Also, and this is just totally me, thinking about it, because I have never heard of a chicken cacciatore casserole like this, much less tried it myself. What about a bed of tomatoes, onion, garlic, peppers, perhaps zucchini or eggplant under chicken parts baked off in hotel pans? Salt and pepper, maybe some oregano. Maybe drizzle with a little oil before baking, and it wouldn't have to be expensive olive oil? Serve with pasta, rice or just the bread you say is in such oversupply.

 

Great ideas, as is the veggie/beans version of stuffed bell peppers. Exactly the kind of veg-centric recipes I need!


_____________________

Mary Baker

Solid Communications

Find me on Facebook

Share this post


Link to post
Share on other sites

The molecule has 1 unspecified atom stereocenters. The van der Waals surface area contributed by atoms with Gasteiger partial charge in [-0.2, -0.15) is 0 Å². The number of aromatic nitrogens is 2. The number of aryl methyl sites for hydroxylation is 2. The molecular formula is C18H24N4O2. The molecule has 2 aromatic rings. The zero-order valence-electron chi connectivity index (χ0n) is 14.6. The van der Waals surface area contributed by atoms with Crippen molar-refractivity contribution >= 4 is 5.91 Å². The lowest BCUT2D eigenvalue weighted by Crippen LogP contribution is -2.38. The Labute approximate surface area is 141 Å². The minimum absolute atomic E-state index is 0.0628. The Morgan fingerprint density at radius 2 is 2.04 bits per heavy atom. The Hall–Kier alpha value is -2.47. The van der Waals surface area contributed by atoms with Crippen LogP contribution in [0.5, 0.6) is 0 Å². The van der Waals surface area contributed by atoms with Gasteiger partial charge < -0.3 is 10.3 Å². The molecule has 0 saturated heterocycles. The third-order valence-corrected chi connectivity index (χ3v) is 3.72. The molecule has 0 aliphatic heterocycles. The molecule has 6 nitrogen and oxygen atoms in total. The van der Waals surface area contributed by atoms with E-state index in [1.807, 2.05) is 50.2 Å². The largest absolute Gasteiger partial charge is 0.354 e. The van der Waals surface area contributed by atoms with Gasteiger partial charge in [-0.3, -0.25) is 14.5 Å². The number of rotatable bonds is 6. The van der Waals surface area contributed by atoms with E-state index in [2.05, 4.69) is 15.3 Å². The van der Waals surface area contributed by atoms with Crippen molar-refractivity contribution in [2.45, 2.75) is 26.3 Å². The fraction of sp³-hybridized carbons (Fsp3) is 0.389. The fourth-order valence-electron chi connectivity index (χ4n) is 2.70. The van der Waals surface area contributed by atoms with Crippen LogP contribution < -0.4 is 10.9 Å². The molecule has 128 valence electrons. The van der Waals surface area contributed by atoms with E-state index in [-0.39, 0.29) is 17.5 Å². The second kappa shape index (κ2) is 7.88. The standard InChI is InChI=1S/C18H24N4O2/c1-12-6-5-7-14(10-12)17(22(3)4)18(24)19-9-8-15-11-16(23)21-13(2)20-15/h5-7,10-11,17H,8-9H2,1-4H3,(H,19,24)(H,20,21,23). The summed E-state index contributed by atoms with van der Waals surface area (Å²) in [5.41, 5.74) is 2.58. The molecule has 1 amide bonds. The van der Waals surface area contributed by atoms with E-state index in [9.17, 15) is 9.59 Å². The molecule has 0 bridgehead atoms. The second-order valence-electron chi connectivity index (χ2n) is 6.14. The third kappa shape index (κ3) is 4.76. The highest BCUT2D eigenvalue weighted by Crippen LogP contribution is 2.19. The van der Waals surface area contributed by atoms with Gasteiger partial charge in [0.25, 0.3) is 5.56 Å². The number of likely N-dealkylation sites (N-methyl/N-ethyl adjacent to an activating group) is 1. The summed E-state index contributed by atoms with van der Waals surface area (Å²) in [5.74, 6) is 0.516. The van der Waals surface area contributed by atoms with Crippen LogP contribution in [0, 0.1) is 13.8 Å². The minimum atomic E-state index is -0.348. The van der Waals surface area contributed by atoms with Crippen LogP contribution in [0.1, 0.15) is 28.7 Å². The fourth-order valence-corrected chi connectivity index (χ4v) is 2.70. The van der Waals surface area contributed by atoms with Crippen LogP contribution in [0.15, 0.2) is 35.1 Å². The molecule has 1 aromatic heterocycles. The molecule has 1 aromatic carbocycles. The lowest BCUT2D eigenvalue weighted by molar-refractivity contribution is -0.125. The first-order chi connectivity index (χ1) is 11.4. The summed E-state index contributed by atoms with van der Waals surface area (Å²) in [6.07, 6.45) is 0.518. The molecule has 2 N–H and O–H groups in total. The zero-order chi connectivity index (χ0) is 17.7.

Wow! What a fantastic endeavor!    As a young kid, our church youth group held a soup kitchen on Cass Ave in Detroit. I was stunned at the hunger and desperation I witnessed. And, deeply moved by it.   Years later, I volunteered as a worker, then as a kitchen captain for the SA soup kitchen. Made a lot of food, but in particular  I remember making about a bazillion meatballs- but they were porcupine meatballs which has rice added as a way of stretching the beef and increasing the number of mouths to feed.  They had a cookbook designed exactly for this purpose. However, not a lot of fresh produce was incorporated.  The people there didn't care...they just needed a hot meal and warm smile.  But, fresh produce was always in short supply.